[3] Whan this creatur was twenty yer of age or sumdele mor, sche was maryed to a worschepful burgeys and was wyth chylde wythin schort tyme, as kynde wolde. And, aftyr that sche had conceyved, sche was labowrd wyth grett accessys tyl the chyld was born, and than, what for labowr sche had in chyldyng and for sekenesse goyng beforn, sche dyspered of hyr lyfe, wenyng sche mygth not levyn. And than sche sent for hyr gostly fadyr, for sche had a thyng in conscyens whech sche had nevyr schewyd beforn that tyme in alle hyr lyfe. For sche was evyr lettyd be hyr enmy, the devel, evyrmor seyng to hyr whyl sche was in good heele hir nedyd no confessyon but don penawns be hirself aloone, and all schuld be forgovyn, for God is mercyful inow. And therfor this creatur oftyn tymes dede greet penawns in fastyng bred and watyr and other dedys of almes wyth devowt preyers, saf sche wold not schewyn it in confessyon. And, whan sche was any tym seke or dysesyd, the devyl seyd in her mende that sche schuld be dampnyd, for sche was not schrevyn of that defawt. Wherfor, aftyr that hir chyld was born, sche, not trostyng hir lyfe, sent for hir gostly fadyr, as iseyd beforn, in ful wyl to be schrevyn of alle hir lyfetym as ner as sche cowde. And, whan sche cam to the poynt for to seyn that thing whech sche had so long conselyd, hir confessowr was a lytyl to hastye and gan scharply to undyrnemyn hir er than sche had fully seyd hir entent, and so sche wold no mor seyn for nowt he mygth do. And anoon, for dreed sche had of dampnacyon on the to syde and hys scharp reprevyng on that other syde, this creatur went owt of hir mende and was wondyrlye vexid and labowryd wyth spyritys half yer eight wekys and odde days. And in this tyme sche sey, as hir thowt, develys opyn her mowthys al inflaumyd wyth brennyng lowys of fyr as thei schuld a swalwyd hyr in, sumtyme rampyng at hyr, sumtyme thretyng her, sumtym pullyng hyr and halyng hir bothe nygth and day duryng the forseyd tyme. And also the develys cryed upon hir wyth greet thretyngys and bodyn hir sche schuld forsake hir Crystendam, hir feyth, and denyin hir God, hys modyr, and alle the seyntys in hevyn, hyr goode werkys and alle good vertues, hir fadyr, hyr modyr, and alle hire frendys. And so sche dede. Sche slawndred hir husbond, hir frendys and her owyn self; sche spak many a reprevows worde and many a schrewyd worde; sche knew no vertu ne goodnesse; sche desyryd all wykkydnesse; lych as the spyrytys temptyd hir to sey and do so sche seyd and dede. Sche wold a fordon hirself many a tym at her steryngys and a ben damnyd wyth hem in helle. And into wytnesse therof sche bot hir owen hand so vyolently that it was seen al hir lyfe aftyr. And also sche roof hir skyn on hir body agen hir hert wyth hir nayles spetowsly, for sche had noon other instrumentys, and wers sche wold a don saf sche was bowndyn and kept wyth strength bothe day and nygth that sche mygth not have hir wylle. And, whan sche had long ben labowrd in thes and many other temptacyons that men wend sche schuld nevyr a skapyd ne levyd, than on a tym, as sche lay aloone and hir kepars wer fro hir, owyr mercyful Lord Crist Jhesu, evyr to be trostyd, worshypd be hys name, nevyr forsakyng hys servawnt in tyme of nede, aperyd to hys creatur, whych had forsakyn hym, in lyknesse of a man, most semly, most bewtyuows, and most amyable that evyr mygth be seen wyth mannys eye, clad in a mantyl of purpyl sylke, syttyng upon hir beddys syde, lokyng upon hir wyth so blyssyd a chere that sche was strengthyd in alle hir spyritys, seyd to hir thes wordys: “Dowtyr, why hast thow forsakyn me, and I forsoke nevyr the?” And anoon, as he had seyd thes wordys, sche saw veryly how the eyr openyd as brygth as ony levyn, and he stey up into the eyr, not rygth hastyli and qwykly, but fayr and esly that sche mygth wel beholdyn hym in the eyr tyl it was closyd ageyn. And anoon the creature was stabelyd in hir wyttys and in hir reson as wel as evyr sche was beforn, and preyd hir husbond as so soon as he cam to hir that sche mygth have the keys of the botery to takyn hir mete and drynke as sche had don beforn. Hyr maydens and hir kepars cownseld hym he schulde delyvyr hir no keys, for thei seyd sche wold but geve awey swech good as ther was, for sche wyst not what sche seyde as thei wende. Nevyrthelesse, hir husbond, evyr havyng tendyrnes and compassyon of hir, comawndyd thei schulde delyvyr to hyr the keyys. And sche toke hyr mete and drynke as hir bodyly strength wold servyn hir and knew hir frendys and hir meny and all other that cam to hir to se how owyr Lord Jhesu Cryst had wrowt hys grace in hir, so blyssyd mot he be that evyr is ner in tribulacyon. Whan men wenyn he wer for fro hem, he is ful nere be hys grace. Sythen this creatur dede alle other ocupacyons as fel for hir to do wysly and sadly inow, saf sche knew not veryli the drawt of owyr Lord.

[4] On a nygth, as this creatur lay in hir bedde wyth hir husbond, sche herd a sownd of melodye so swet and delectable, hir thowt, as sche had ben in paradyse. And therwyth sche styrt owt of hir bedde and seyd, “Alas, that evyr I dede synne, it is ful mery in hevyn.” Thys melody was so swete that it passyd alle the melodye that evyr myght be herd in this world wythowtyn ony comparyson, and caused this creatur whan sche herd ony myrth or melodye aftyrward for to have ful plentyuows and habundawnt teerys of hy devocyon wyth greet sobbyngys and syhyngys aftyr the blysse of heven, not dredyng the schamys and the spytys of the wretchyd world. And evyr aftyr this drawt sche had in hir mende the myrth and the melodye that was in heven, so mech that sche cowd not wyl restreyn hyrself fro the spekyng therof. For, wher sche was in ony cumpanye, sche wold sey oftyntyme, “It is ful mery in hevyn.” And thei that knew hir governawnce befortyme and now herd hir spekyn so mech of the blysse of hevyn seyd unto hir, “Why speke ye so of the myrth that is in hevyn; ye know it not, and ye have not be ther no mor than we,” and wer wroth wyth hir for sche wold not her no speke of wordly thyngys as thei dedyn and as sche dede beforntyme. And aftyr this tyme sche had nevyr desyr to komown fleschly wyth hyre husbonde, for the dette of matrimony was so abhominabyl to hir that sche had levar, hir thowt, etyn or drynkyn the wose, the mukke in the chanel, than to consentyn to any fleschly comownyng saf only for obedyens. And so sche seyd to hir husbond, “I may not deny yow my body, but the lofe of myn hert and myn affeccyon is drawyn fro alle erdly creaturys and sett only in God.” He wold have hys wylle, and sche obeyd wyth greet wepyng and sorwyng for that sche mygth not levyn chast. And oftyntymys this creatur levyd chast, cownseld hir husbond to levyn chast, and seyd that thei oftyntymes, sche wyst wel, had dysplesyd God be her inordynat lofe and the gret delectacyon that thei haddyn eythyr of hem in usyng of other, and now it wer good that thei schuld be her bothins wylle and consentyng of hem bothyn punschyn and chastysyn hemself wylfully be absteynyng fro her lust of her bodys. Hir husbond seyd it wer good to don so, but he mygth not yett, he schuld whan God wold. And so he usyd her as he had do befor, he wold not spar. And evyr sche preyd to God that sche mygth levyn chast, and three or four yer aftyr, whan it plesyd ower Lord, he made a vow of chastyté, as schal be wretyn aftyr be the leve of Jhesu. And also, aftyr this creatur herd this hevenly melody, sche dede gret bodyly penawnce. Sche was schrevyn sumtyme twyes or thryes on the day, and in specyal of that synne whech sche so long had conselyd and curyd, as it is wretyn in the gynnyng of the boke. Sche gaf hir to gret fastyng and to gret wakyng. Sche roos at two or three of the clok and went to cherch and was ther in hir prayers onto tyme of noon and also al the aftyrnoon. And than was sche slawnderyd and reprevyd of mech pepul for sche kept so streyt a levyng. Than sche gat hir an hayr of a kylne swech as men dryen on malt and leyd it in hir kyrtylle as sotyllych and prevylich as sche mygth that hir husbond schuld not aspye it, ne no mor he dede, and yet sche lay be hym every nygth in his bedde, and weryd the hayr every day, and bar chylderyn in the tyme. Than sche had three yer of gret labowr wyth temptacyons whech sche bar as mekely as sche cowde, thankyng ower Lord of alle hys geftys, and was as mery whan sche was reprevyd, skornyd, or japyd for ower Lordys lofe, and mych mor mery than sche was befortyme in the worshepys of the world. For sche wyst rygth wel sche had synned gretly agens God and was worthy mor schame and sorwe than ony man cowd don to hir, and dyspite of the werld was the rygth way to hevynward sythen Cryst hymself ches that way. Alle hys apostlys, martyres, confessorys, and virgynes and alle that evyr comyn to hevyn passed be the wey of tribulacyon, and sche desyryd nothyng so mech as hevyn. Than was sche glad in hir consciens whan sche belevyd that sche was entryng the wey whech wold leden hir to the place that sche most desyred. And this creatur had contrycion and gret compunccyon wyth plentyuows teerys and many boystows sobbyngys for hir synnes and for hir unkyndnesse ageyns hir maker. Sche bethowt hir fro hir chyldhod for hir unkyndnes as ower Lord wold put it in hir mende ful many a tyme. And than, sche beheldyng hir owyn wykkednes, sche mygth but sorwyn and wepyn and evyr preyn for mercy and forgevenes. Hir wepyng was so plentyuows and so contwnyng that mech pepul wend that sche mygth wepyn and levyn whan sche wold, and therfor many men seyd sche was a fals ypocryte and wept for the world for socowr and for wordly good. And than ful many forsokyn hir that lovyd hir befor whyl sche was in the world and wold not knowyn hir, and evyr sche thankyd God of alle, nothyng desyryng but mercy and forgefnes of synne.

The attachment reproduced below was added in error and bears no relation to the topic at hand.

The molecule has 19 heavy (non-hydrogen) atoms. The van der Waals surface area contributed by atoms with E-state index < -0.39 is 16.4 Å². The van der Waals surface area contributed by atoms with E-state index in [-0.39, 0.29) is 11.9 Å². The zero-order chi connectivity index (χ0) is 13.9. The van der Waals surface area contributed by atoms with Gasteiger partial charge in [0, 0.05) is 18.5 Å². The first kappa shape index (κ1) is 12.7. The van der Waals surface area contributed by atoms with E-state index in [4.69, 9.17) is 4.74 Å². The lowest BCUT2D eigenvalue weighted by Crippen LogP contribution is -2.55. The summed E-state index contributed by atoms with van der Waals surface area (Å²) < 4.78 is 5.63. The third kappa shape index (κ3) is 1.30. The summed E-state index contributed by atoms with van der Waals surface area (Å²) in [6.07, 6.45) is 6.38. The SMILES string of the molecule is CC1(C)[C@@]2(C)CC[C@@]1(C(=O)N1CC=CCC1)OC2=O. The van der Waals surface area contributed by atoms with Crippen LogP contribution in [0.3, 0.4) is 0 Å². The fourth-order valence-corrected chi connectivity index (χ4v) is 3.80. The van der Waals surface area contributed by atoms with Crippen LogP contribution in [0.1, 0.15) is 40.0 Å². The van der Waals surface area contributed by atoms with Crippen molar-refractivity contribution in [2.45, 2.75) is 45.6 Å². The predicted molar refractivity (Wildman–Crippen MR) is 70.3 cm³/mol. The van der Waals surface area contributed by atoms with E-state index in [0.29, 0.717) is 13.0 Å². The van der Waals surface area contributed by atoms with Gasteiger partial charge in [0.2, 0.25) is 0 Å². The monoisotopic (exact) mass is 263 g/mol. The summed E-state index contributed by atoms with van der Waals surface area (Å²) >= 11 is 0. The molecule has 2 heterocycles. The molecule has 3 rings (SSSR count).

Notes

comfortabyl
comforting
magnyfyed
praised
nobeley
nobility
sumdeel
somewhat, to some degree
caytyf
caitiff, wretch